Saving the Day? Our March article for The Melbourne Review

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Why entrepreneurs might just be the saviors we’ve been waiting for.

March 2013
Peter Singline & David Ansett

For some reason the term entrepreneur has a slightly tarnished sheen to it, a little less grubby than a used car dealer, but only slightly. Entrepreneur is a description I avoid, despite having started-up my fair share of businesses. Yet I believe that when our children and their grand children look back on history, it just might be the entrepreneurs of the world who they praise for saving the planet.

  In late 2011 as a member of EO (the global entrepreneurs organization) I attended a learning University in Amsterdam with entrepreneurs from around the globe. It was the opening evening of the event and Severn Suzuki, daughter of environmental activist David Suzuki, was headlined as the opening speaker for what would prove to be an extraordinarily moving few days.

Having dedicated her life to changing the world, Severn presented a compelling view on just what it’s going to take to change the way we live in order to save our planet for future generations. Severn had first presented on the subject twenty years earlier as an 11 year old to the United Nations plenary session at the Earth Summit on behalf of the children of the world. At the time Severn firmly believed that the world leaders provided our greatest hope, that they were the ones best positioned to make the tough short term calls for the good of the long term. A decade and much political posturing later Severn concluded the task of election, re-election and the pull of political power were too great-a-force of distraction, and she would need to look elsewhere for our saviors.

In the decade that followed Severn courted the leaders of big business from around the world. She spoke at summits, wined, dined and networked with the most powerful men in the corporate universe, seeking to draw them and the weight of their organisations to the cause. Ten years-on and she stood before us, frustrated but not wearied by the realization that but for a precious few, the demands of big business shareholders would almost always outweigh the change she was attempting to ignite.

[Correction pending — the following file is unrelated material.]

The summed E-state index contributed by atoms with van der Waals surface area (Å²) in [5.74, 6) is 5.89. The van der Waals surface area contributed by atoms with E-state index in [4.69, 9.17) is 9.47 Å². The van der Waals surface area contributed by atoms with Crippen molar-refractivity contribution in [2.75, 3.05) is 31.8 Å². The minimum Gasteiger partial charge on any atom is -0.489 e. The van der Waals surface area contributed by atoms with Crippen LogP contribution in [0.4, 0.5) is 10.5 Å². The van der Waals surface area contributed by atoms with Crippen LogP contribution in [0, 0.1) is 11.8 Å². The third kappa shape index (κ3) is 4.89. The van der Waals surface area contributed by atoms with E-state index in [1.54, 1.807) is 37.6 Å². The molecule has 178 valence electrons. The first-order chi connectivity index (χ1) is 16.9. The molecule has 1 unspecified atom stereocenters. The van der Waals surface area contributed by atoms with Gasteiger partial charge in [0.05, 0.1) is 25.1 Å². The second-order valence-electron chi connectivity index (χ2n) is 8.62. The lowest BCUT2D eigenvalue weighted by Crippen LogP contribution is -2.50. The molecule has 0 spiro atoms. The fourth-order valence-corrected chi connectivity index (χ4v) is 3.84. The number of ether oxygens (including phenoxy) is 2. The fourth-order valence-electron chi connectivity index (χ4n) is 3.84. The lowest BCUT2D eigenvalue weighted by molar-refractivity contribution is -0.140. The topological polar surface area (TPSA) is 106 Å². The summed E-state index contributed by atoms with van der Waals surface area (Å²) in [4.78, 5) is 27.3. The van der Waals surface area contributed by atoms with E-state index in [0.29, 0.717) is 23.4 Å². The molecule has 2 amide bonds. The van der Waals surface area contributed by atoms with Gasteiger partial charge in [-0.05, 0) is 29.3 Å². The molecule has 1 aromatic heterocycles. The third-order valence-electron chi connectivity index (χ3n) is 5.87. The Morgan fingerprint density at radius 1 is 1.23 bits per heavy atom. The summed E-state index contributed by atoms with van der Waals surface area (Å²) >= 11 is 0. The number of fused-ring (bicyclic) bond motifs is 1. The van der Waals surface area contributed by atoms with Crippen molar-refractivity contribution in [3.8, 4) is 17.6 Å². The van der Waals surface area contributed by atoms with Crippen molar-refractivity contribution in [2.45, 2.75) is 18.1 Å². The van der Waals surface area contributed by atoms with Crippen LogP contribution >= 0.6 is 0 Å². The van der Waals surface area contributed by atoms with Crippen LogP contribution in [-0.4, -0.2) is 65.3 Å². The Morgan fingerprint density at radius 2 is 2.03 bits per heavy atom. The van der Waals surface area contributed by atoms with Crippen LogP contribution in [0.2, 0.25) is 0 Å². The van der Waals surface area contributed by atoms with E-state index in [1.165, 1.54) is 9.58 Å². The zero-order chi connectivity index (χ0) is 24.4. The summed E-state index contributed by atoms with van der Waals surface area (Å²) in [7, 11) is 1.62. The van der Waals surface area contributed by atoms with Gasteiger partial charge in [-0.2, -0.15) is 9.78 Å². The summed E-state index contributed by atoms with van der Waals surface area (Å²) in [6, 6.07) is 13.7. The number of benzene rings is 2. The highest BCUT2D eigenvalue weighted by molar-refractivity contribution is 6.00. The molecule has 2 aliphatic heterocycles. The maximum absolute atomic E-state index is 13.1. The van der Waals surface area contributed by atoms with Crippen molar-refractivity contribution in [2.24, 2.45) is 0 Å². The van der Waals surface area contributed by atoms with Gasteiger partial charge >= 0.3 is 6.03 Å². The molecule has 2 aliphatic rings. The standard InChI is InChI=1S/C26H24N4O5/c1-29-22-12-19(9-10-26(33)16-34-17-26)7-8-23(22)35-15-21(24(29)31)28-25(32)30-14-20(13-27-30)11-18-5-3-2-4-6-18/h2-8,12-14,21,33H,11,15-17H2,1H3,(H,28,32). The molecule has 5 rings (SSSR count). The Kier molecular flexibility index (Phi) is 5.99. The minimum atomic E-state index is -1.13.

And so she stood on a small square stage one warm evening in Amsterdam, glowing in the spotlights and surrounded by four hundred of the world’s leading entrepreneurs, telling us her story. Her conclusion, so passionately communicated, was that it was the founders and owners of small and medium sized businesses the world over who held her greatest hope in their hands. She reasoned with great conviction that unlike the politicians and leaders of global big business, small business entrepreneurs are relatively free to make decisions that take into account family, community and environment as well as profit.

Whilst the likes of Bill & Melinda Gates and Australia’s Lowy and Packer business dynasties have dipped their hands into their very deep pockets with, they’ve done-so after amassing sizable personal fortunes through business success. These dizzyingly large donations are individually granted, when and where they’re free from the grasp of shareholders and demands of commercial growth. By contrast, local businessman Dick Smith has long combined his business and social entrepreneurialism. It’s this freedom of self determination that owners of smaller enterprises take for granted, the freedom to make their own calls on their businesses impact on self, family, community and sustainability. And it is this freedom that has the real potential to make all the difference.

In the US small business represents a little over 50% of the GDP and employ around 70% of its workforce. In the booming economies of China and India, and in the world beyond those percentages are higher still. Whilst the media spotlight focuses on the world’s big businesses, it is the small enterprise entrepreneurs of the world who are diligently working in the shadows, driving much of the global economy.

It is only entrepreneurs and owners of smaller businesses from every corner of the world who are able to make thousands of small but significant decisions every day with the potential to add-up by sheer force of scale into a tsunami of change.  And with that Severn Suzuki laid down a challenge to not only the four hundred of us attending the University, but every entrepreneur in every corner of the globe to take-up the movement, to shift the discourse from discussion to action small piece by small piece.

The combined actions of small business through considering the good of society by philanthropy, the community through engagement, or the environment through the adoption of simple, sustainable decision making, can make the difference required. It’s time for small business entrepreneurs to step-up and take the lead – to adopt the same mindset that’s seen us survive, grow and thrive in our enterprises and do something with a greater purpose. I see this as not just an opportunity, but as a responsibility we share. It’s time to take the wheel. As Severn’s father David once said; ‘You are not what you say, you are what you do’.

David Ansett and Peter Singline
Peter Singline and David Ansett are co-founders and direc­tors of Truly Deeply, a Mel­bourne based brand strat­egy and design con­sul­tancy.
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